Fed’s Dilemma – Improving Labor versus Deteriorating Disinflation

Posted on

Market Drivers for October 28 2014

Commdollars shows relative strength

Markets steady ahead of FOMC

Nikkei 1.46% Europe .01%

Oil $81/bbl

Gold $1228/oz.

Europe and Asia:

JPY Japanese Industrial Production 2.7% vs.2.3%

NZD ANZ Business Sentiment 26.5 vs. 13.4

GBP Mortgage Approvals 61K vs. 63K

North America:

USD FOMC 14:00

Currencies were quiet in Asian and early European trade today ahead of the FOMC meeting later in the day. Both euro and cable were virtually unchanged in morning London dealing while the commodity dollars were somewhat firmer with Aussie continuing to make it way towards the 8900 figure.

The economic calendar in both Asia and Europe remained nearly barren with the release of the Japanese Industrial Production data the only data point of any import. Japanse production rose by 2.7% versus 2.3% eyed and coming on the heels of better than expected Retail Sales it suggests that the Japanese economy may be seeing a rebound after six months of slowdown following the hike in sales tax.

Japan’s economy is also benefiting from lower oil prices which is acting as massive cost savings for a country that must import up to 90% of its energy needs. The news helped to push the Nikkei higher by 1.46% and lifted USD/JPY above the 108.00 figure.

In Europe however all eyes are focused on the FOMC release due 1600 GMT. Although most market players do not expect any dramatic announcements from the Fed traders will pay keen attention to several key wordings in the report. The markets will watch to see if the Fed keeps the “considerable time” language in relation to its guidance of keeping interest rates near the zero bound. Additionally the markets will want to see if the Fed will continue to view the labor market as showing “significant underutilization”. Lastly the markets will want to see if the Fed will alter its language regarding inflation as its 2% target has consistently fallen short of the mark.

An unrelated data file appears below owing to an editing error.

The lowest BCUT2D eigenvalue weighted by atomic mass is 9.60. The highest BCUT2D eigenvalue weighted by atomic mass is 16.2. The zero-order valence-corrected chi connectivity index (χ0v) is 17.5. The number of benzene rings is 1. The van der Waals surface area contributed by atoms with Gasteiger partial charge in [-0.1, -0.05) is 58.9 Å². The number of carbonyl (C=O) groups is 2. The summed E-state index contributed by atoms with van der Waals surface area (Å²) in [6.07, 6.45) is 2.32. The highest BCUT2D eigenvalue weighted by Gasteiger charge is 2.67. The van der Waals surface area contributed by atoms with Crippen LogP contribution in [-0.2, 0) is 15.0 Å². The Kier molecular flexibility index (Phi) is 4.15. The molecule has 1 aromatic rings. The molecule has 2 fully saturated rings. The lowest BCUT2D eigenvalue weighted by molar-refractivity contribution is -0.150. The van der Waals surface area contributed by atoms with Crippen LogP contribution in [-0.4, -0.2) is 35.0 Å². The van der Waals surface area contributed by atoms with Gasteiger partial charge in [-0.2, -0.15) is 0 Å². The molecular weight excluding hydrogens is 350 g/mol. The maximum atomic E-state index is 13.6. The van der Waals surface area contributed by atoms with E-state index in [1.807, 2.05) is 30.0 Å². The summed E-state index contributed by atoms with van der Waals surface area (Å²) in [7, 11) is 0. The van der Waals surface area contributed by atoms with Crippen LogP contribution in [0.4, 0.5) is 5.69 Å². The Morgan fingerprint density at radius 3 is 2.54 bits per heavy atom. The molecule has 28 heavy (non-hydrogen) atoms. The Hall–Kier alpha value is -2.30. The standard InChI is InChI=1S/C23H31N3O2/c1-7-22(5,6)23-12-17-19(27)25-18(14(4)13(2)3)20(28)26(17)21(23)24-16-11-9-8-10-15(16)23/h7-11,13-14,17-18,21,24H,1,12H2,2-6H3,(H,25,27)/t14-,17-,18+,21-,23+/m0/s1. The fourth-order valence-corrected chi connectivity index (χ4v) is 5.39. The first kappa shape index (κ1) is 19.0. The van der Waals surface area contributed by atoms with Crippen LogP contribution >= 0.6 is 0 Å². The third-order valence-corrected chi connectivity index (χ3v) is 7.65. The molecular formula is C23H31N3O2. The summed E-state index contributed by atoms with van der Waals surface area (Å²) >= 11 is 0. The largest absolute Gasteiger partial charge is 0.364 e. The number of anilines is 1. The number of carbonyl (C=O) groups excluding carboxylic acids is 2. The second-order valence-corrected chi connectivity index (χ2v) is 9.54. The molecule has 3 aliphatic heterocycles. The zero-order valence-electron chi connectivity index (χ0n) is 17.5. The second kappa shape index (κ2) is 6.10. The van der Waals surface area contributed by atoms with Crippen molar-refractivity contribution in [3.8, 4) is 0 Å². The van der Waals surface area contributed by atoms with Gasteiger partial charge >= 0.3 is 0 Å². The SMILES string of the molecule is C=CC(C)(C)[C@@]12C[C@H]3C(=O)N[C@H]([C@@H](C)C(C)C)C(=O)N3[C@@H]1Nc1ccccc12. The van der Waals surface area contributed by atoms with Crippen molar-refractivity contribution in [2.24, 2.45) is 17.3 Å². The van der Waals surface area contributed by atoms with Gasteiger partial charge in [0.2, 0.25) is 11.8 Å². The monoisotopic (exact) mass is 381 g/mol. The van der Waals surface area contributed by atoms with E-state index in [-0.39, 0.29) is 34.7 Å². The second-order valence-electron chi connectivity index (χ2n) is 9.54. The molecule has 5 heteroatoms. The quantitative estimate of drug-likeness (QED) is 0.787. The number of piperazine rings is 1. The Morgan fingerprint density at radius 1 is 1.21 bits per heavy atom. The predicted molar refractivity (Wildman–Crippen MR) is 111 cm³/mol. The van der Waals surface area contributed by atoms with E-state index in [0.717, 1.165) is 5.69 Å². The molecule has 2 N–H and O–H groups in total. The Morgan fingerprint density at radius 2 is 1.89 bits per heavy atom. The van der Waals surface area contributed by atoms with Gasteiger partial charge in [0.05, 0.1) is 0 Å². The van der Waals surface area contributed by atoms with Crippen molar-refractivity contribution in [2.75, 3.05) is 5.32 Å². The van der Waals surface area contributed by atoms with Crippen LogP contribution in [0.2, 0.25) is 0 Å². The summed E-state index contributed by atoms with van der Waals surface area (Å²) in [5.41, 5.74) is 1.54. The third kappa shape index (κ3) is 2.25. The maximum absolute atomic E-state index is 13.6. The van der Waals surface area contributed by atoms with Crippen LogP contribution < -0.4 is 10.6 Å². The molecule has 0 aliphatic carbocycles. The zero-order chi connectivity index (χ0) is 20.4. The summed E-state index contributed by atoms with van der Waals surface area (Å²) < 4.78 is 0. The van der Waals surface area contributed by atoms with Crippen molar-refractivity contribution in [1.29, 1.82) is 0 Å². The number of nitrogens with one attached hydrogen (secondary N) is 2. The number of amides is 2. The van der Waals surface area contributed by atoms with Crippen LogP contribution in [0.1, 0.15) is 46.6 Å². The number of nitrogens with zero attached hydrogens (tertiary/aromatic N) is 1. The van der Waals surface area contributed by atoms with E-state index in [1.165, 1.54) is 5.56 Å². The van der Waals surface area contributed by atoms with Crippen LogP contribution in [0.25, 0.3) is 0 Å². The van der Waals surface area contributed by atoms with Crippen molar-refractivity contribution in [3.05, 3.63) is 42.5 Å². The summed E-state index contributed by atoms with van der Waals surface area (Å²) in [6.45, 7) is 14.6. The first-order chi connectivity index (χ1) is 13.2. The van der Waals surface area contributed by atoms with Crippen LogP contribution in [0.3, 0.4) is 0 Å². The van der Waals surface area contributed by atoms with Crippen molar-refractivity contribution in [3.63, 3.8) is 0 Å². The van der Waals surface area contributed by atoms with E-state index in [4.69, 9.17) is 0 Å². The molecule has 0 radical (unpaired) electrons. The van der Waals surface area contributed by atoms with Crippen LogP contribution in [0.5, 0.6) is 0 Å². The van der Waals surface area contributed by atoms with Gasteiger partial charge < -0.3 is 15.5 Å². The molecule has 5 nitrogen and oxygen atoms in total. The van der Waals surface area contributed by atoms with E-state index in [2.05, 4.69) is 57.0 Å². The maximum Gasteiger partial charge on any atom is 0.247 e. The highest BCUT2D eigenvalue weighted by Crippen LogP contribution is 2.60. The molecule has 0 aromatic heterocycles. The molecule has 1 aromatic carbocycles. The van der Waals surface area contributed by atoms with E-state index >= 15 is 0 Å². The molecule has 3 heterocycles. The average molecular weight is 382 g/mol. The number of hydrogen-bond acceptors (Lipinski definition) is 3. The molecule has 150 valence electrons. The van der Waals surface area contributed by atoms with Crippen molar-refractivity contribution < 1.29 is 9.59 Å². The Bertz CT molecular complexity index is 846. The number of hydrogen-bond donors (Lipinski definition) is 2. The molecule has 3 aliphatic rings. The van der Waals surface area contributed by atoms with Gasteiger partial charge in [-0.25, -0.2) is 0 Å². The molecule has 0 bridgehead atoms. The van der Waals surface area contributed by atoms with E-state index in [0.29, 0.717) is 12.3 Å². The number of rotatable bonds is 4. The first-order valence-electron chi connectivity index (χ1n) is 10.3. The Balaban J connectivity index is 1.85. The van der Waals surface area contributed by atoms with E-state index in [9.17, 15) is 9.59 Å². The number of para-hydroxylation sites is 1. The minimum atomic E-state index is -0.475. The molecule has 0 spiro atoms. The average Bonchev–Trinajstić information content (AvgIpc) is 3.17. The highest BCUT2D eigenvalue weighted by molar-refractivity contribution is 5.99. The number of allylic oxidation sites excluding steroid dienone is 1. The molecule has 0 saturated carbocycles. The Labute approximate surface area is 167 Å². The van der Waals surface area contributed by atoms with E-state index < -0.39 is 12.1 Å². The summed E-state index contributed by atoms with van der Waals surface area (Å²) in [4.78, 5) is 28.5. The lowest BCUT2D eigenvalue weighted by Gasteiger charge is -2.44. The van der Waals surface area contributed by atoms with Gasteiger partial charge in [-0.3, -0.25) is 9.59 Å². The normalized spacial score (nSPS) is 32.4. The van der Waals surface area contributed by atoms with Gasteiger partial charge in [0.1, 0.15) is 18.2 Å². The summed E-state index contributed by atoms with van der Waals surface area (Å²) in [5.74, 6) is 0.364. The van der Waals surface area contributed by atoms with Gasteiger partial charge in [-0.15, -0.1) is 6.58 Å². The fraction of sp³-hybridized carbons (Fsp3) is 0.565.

At present the FOMC finds itself in policy dilemma as labor demand has picked up far better than projected with the unemployment rate now below the 6% mark, but inflation expectations have fallen off a cliff with 5 year breakeven signaling a 1.53% rate five years forward versus 2% just this summer.

The disinflationary tilt in the markets must be a worrying sign for the US monetary policy makers especially because the problem remains acute in both Japan and Europe and therefore threatens global demand were it to take hold in US as well. For this reason we believe the Fed will err on the side of caution and will likely emphasize the need for continued accomodation in light of low inflation readings rather than highlight the improvement in labor data.

A dovish message from the Fed could extend the anti-dollar rally in the majors and could especially help the commodity dollars such as the Aussie and the kiwi which will likely see fresh inflows capital for carry trades if the Fed signals that US rates will remain zero bound for the foreseeable future.

Boris Schlossberg
Managing Director

Leave a Reply

Your email address will not be published. Required fields are marked *